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Sk. Abu Bakkar and ors. Vs. Sm. Parimal Prova Sarkar and anr. - Court Judgment

LegalCrystal Citation
SubjectCivil
CourtKolkata High Court
Decided On
Case NumberCivil Revn. No. 3897 of 1958
Judge
Reported inAIR1962Cal519,66CWN43
ActsCode of Civil Procedure (CPC) , 1908 - Sections 24 and 150 - Order 39, Rule 2(3)
AppellantSk. Abu Bakkar and ors.
RespondentSm. Parimal Prova Sarkar and anr.
Appellant AdvocateMrinal Kanti Ghosh Choudhury, Adv.
Respondent AdvocateAnil Kumar Sen, Adv. for Party No. 1, ;N.C. Chakravarty and Sudhir Ranjan Khastagir, Advs. for Party No. 2
Cases ReferredIn Dagunath Saha Roy v. Biswambar Saha Roy
Excerpt:
- .....prova aich sarkar, plaintiff in title suit no. 89 of 1956 in the third court of the subordinate judge, alipore, made a prayer for transfer of title suit no. 905 of 1,955 of the first munsif's court, alipore to the third court of the subordinate judge, alipore for analogous trial as the subject-matter of the two suits was to a certain extent identical. the district judge by an order dated 9th november, 1957, allowed the prayer for transfer, and transferred title suit no. 905 of 1955 of the first court of munsif, alipore to the third court of the subordinate judge, alipore for analogous trial along with title suit no. 89 of 1956 of that court. on 29th october, 1957, the petitioners tiled an application before the first court of munsif, alipore under order 39, rule 2(3) of the code of.....
Judgment:
ORDER

S.K. Sen, J.

1. The revisional application is directed against the orders of the courts below dismissing an application under Order 39, Rule 2(3) of the Code of Civil Procedure on the ground of want of jurisdiction. The petitioners filed a title suit, being Title Suit No. 905 of 1955 of the First Court of the Munsif, Alipore, for declaration of their title to certain land and for recovery of possession therein against opposite party No. 1 Sm. Parimal Prova Aich Sarkar and one Bejoy Krishna Aich Sarkar. In the course of the suit an injunction was obtained by the petitioners restraining the defendants from making any pucca or permanent construction on the encroached lands, that is the suit lands alleged to be encroached, and also upon the admitted lands of the tenancy as shown in the plain annexed to the plaint. Sm. Parimal Prova Aich Sarkar, plaintiff in Title suit No. 89 of 1956 in the Third Court of the Subordinate Judge, Alipore, made a prayer for transfer of Title Suit No. 905 of 1,955 of the First Munsif's Court, Alipore to the Third Court of the Subordinate Judge, Alipore for analogous trial as the subject-matter of the two suits was to a certain extent identical. The District Judge by an order dated 9th November, 1957, allowed the prayer for transfer, and transferred Title Suit No. 905 of 1955 of the First Court of Munsif, Alipore to the Third Court of the Subordinate Judge, Alipore for analogous trial along with Title Suit No. 89 of 1956 of that Court. On 29th October, 1957, the petitioners tiled an application before the First Court of Munsif, Alipore under Order 39, Rule 2(3) of the Code of Civil Procedure, alleging that taking advantage of an order passed on 21st September, 1957 by the learned District Judge staying further proceedings in Title Suit No. 905 of 1955, the defendants were making permanent constructions on the northwestern portion of c. s. plot 127 which was a part of the encroached land and subjectmatter of the suit. When Title Suit No. 905 of 1955 of the First Munsif's Court, Alipore was transferred to the Third Court of the Subordinate Judge, Alipore, this application under Order 39, Rule 2(3) C.P.C. was also taken up by the Subordinate Judge and he dismissed the application by an order dated 12th April, 1958, on the ground that as the injunction order had been passed by the First Court of Munsif, Alipore, the Subordinate Judge was not competent to deal with the application for punishment for any alleged breach of the injunction; because the sub-rule provides that in case of disobedience or of breach of any such terms, the Court granting the injunction may pass the appropriate penal order. An appeal from that order was heard by an Additional District Judge, Alipore; but the learned Additional District Judge agreed with the learned Subordinate Judge in holding that the Subordinate Judge had no jurisdiction to deal with the application under Order 39 Rule 2(3) C.P.C., the injunction having been passed by the First Court of Munsif.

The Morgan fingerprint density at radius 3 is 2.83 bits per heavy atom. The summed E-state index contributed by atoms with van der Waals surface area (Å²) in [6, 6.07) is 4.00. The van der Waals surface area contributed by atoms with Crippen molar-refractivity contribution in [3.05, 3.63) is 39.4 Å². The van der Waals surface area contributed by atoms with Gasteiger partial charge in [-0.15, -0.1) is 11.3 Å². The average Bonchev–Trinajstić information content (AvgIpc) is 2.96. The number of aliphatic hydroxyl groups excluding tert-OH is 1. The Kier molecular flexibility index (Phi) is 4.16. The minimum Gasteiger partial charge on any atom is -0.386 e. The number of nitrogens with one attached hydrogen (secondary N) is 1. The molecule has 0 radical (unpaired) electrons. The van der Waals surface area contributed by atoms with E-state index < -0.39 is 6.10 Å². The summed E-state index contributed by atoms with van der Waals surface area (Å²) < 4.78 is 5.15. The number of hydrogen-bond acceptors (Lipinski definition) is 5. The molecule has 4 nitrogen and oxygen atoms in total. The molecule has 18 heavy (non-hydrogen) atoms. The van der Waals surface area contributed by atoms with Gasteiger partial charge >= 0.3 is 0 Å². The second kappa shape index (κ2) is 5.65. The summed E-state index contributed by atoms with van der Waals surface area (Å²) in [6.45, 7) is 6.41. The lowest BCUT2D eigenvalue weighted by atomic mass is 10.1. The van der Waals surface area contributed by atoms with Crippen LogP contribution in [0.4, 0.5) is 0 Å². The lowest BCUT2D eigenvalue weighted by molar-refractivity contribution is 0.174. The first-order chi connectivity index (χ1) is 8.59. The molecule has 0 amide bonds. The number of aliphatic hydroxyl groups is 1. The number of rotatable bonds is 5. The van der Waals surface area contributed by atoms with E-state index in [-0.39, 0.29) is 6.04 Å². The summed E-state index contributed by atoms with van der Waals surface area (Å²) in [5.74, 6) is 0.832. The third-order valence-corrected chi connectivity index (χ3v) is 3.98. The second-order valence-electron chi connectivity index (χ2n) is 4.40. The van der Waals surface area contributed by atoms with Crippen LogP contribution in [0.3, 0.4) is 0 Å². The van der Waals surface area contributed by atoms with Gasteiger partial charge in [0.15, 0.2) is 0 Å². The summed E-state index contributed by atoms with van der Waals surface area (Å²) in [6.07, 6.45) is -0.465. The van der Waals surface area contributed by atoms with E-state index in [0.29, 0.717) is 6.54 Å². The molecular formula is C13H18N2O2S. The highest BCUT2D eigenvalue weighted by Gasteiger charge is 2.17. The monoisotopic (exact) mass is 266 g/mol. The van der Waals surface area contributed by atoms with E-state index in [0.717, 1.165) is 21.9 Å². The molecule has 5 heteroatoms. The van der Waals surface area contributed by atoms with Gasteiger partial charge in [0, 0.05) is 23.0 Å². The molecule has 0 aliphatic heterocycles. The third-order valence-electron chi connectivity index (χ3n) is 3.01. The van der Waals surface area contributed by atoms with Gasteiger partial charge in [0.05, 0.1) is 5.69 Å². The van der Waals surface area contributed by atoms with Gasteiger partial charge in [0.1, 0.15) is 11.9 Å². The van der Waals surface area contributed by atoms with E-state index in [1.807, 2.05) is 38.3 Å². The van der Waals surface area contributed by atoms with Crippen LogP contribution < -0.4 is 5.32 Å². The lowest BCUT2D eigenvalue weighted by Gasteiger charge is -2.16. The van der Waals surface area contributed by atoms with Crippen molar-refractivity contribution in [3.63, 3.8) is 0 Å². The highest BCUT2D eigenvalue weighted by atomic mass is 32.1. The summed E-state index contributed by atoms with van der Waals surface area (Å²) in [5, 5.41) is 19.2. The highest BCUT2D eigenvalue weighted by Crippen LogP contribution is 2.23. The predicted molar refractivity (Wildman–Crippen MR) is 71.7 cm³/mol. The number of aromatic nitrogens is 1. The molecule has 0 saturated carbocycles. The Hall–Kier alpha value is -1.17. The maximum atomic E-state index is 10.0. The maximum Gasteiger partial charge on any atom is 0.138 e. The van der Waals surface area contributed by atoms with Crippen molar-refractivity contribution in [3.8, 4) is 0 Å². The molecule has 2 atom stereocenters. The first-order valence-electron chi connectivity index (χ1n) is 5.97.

2. Mr. Ghosh Choudhury appearing for the petitioners has urged that the courts below erred in holding that the Subordinate Judge had no jurisdiction. Mr. Ghosh Choudhury has urged that the Title Suit having been transferred to the Third Court of Subordinate Judge, Alipore, every matter relating to the suit could be dealt with by the transferee Court in view of the provisions of Section 150 C.P.C. In support of his contention he has relied on a decision of the Madras High Court, viz. Mouna Guruswami Naicker v. Sheik Muhammadhu Rowther, ILR 46 Mad 83: (AIR 1923 Mad 92).